Example: Skyshroud Behemoth reads, “Fading 2 (This creature comes into play with two fade counters on it. At the beginning of your upkeep, remove a fade counter from it. If you can’t, sacrifice it.) / Skyshroud Behemoth comes into play tapped.” A Clone that comes into play as a copy of a Skyshroud Behemoth will also come into play tapped with two fade counters on it.
Example: Striped Bears reads, “When Striped Bears comes into play, draw a card.” A Clone comes into play as a copy of Striped Bears. The Clone has the Bears’ comes-into-play triggered ability, so the Clone’s controller draws a card.

503.6. When copying a permanent, the “choices” of the permanent aren’t copied. Instead, if a card comes into play as a copy of another permanent, the copy’s controller will get to make any “as comes into play” choices for it.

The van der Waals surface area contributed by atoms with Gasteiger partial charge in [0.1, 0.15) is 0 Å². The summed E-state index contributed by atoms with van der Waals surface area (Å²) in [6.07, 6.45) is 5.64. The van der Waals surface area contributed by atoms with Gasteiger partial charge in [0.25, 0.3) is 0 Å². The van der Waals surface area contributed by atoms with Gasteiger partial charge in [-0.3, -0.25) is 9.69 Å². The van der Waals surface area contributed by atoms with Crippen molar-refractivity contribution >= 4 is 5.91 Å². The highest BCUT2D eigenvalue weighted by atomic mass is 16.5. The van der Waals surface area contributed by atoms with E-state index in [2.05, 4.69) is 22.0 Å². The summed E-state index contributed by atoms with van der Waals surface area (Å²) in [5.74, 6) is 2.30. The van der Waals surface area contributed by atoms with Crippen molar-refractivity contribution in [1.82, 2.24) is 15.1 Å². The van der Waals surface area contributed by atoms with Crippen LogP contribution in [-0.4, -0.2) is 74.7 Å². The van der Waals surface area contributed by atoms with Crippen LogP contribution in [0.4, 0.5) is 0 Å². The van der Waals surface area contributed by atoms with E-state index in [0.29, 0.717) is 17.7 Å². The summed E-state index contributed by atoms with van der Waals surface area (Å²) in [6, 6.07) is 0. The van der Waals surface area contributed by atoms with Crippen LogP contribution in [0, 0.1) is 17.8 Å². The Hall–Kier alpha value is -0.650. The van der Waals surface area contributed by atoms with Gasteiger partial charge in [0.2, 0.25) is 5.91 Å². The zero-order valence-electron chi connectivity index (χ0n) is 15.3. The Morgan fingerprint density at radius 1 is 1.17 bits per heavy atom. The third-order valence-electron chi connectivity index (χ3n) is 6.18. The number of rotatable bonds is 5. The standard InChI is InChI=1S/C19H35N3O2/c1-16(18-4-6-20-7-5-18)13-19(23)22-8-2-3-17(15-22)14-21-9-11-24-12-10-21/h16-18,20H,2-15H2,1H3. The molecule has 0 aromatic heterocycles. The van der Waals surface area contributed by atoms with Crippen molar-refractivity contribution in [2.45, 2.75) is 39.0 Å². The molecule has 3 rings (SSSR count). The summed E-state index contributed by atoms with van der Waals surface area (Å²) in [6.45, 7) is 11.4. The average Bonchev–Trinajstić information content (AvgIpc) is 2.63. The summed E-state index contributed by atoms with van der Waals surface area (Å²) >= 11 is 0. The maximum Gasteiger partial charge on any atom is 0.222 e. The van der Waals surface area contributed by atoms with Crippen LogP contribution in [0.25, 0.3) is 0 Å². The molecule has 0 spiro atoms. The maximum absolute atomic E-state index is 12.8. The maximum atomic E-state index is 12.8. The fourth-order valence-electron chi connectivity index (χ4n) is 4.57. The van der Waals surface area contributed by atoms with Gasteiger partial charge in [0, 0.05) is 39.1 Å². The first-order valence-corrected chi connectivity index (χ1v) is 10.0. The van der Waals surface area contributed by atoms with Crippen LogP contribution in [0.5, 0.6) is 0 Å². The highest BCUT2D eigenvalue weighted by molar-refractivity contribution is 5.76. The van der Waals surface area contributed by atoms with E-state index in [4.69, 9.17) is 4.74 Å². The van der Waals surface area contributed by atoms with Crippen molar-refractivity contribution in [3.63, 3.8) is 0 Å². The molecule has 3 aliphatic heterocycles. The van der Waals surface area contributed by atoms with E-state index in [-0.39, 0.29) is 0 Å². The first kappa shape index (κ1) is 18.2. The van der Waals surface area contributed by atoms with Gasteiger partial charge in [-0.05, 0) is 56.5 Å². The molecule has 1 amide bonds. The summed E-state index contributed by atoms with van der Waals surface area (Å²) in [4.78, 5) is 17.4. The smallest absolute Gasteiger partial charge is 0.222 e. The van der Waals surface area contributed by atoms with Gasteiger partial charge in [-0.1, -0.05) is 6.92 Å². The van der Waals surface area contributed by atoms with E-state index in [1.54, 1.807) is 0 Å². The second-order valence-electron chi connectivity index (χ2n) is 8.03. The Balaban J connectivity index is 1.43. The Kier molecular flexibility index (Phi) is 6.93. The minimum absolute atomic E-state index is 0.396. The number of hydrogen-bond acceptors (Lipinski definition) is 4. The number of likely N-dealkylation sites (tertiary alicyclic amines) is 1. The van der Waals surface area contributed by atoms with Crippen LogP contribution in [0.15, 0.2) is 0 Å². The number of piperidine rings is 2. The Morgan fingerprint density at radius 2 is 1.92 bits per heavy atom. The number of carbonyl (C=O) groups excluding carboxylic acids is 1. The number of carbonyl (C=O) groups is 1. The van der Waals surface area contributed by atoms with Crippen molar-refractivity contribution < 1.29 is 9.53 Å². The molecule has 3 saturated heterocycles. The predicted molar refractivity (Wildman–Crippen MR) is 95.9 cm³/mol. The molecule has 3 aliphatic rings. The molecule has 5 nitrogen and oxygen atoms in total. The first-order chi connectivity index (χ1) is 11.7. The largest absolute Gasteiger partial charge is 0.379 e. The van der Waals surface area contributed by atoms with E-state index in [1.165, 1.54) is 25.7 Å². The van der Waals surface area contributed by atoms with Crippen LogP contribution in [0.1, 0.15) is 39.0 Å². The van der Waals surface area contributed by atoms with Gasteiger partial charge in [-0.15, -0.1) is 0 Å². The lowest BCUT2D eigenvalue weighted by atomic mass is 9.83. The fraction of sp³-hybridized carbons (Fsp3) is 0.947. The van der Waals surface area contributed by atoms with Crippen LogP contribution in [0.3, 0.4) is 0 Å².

Example: A Clone comes into play as a copy of Chameleon Spirit. Chameleon Spirit reads, in part, “As Chameleon Spirit comes into play, choose a color.” The Clone won’t copy the color choice of the Spirit; rather, the controller of the Clone will get to make a new choice.


When in play, a Clone should be treated as a virtually indistinguishable copy of the card it duplicated.

Got it?

Sow how does that change the way Clone works now compared to how it worked "back in the day?" For one, the old Clone couldn’t be played if there were no creatures in play. (But what happened if you cast Animate Dead on a Clone without any other creatures in play? With the reworked Clone, that doesn’t matter.) Instead of being a */* creature, Clone is now a 0/0 husk which may copy a creature as it comes into play. This makes it possible to play a 0/2 Clone if there’s a Castle on the board, even without any other creatures for it to copy. Not that I’d recommend that course of action.

Thanks for all the Guma